Putting a Name to It: Diagnosis in Contemporary Society
by Annemarie Jutel
Johns Hopkins University Press, 2011. 175 pages.
When we treat diagnosis as simply a medical issue, we mask the tremendous social power involved in putting a name to human suffering. When we transform phenomenological experiences into discrete labels and then treat those labels as reality, we cram …
Ivan Pavlov: A Russian Life in Science
by Daniel P. Todes
Oxford University Press, 2014. 880 pages.
It is going to be difficult for reviewers to avoid clichés about this wonderful biography – and wonderful it is, as both a work of scholarship and as a highly readable story of a truly ‘Russian life in science’. Some basic things …
by Cynthia Willett
2014, Columbia University Press, 220 pages
In Interspecies Ethics Willett confronts a thorny issue head-on: what would a non-anthropocentric ethics look like in practice? This question has been grappled with by thinkers from a range of conceptual perspectives, from posthumanism (e.g. Cary Wolfe, Rosi Braidotti) and feminist science studies (Donna Haraway, Isabelle Stengers, Vinciane …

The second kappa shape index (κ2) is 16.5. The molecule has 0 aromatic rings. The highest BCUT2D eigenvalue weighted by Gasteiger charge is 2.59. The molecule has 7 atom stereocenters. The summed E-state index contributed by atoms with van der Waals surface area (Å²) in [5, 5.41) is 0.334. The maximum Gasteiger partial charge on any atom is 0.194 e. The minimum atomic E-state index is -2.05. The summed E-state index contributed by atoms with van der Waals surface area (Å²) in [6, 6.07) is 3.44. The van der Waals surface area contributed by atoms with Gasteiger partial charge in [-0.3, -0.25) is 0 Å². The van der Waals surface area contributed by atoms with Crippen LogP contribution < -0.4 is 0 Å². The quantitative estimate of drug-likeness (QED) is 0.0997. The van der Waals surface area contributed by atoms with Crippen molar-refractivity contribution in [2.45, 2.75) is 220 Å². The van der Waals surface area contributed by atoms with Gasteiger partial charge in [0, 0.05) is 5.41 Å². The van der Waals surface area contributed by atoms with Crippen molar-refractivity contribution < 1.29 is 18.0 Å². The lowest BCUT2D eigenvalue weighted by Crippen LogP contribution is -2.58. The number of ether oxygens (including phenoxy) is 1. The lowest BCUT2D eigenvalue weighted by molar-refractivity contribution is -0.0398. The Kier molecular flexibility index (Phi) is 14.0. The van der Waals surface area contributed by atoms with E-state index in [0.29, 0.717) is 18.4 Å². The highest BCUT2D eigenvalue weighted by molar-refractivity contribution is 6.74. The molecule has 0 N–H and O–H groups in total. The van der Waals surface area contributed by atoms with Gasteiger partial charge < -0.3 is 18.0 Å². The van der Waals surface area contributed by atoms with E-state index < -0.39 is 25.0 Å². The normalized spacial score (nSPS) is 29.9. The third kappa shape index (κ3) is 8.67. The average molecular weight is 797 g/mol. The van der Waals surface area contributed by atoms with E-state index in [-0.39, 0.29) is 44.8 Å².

Racial Prescriptions: Pharmaceuticals, Difference, and the Politics of Life
by Jonathan Xavier Inda
Ashgate, 2014, 148 pages.
Racial Prescriptions provides an eloquent and theoretically-engaged account of the story of BiDil, a pharmaceutical that has become an iconic case for scholars of race in science and medicine. When BiDil was approved by the U.S. Food and Drug Administration (FDA) in …
Migrants in Translation: Caring and the Logics of Difference in Contemporary Italy
By Cristiana Giordano
University of California Press, 2014, 288 pages.
Exploring the political entailments of rehabilitating “victims of human trafficking” in Italy, Migrants in Translation speaks to the often puzzling disjuncture between recent anthropological and public discourses concerning migrant care and integration: while anthropology’s critiques have led, …
Empires of Vision: A Reader
Edited by Martin Jay & Sumathi Ramaswamy
Duke University Press, 2014, 688 pages.
“The conquest of the earth, which mostly means taking it away from those who have a different complexion or slightly flatter noses than ourselves, is not a pretty thing when you look into it too much. What redeems it is the …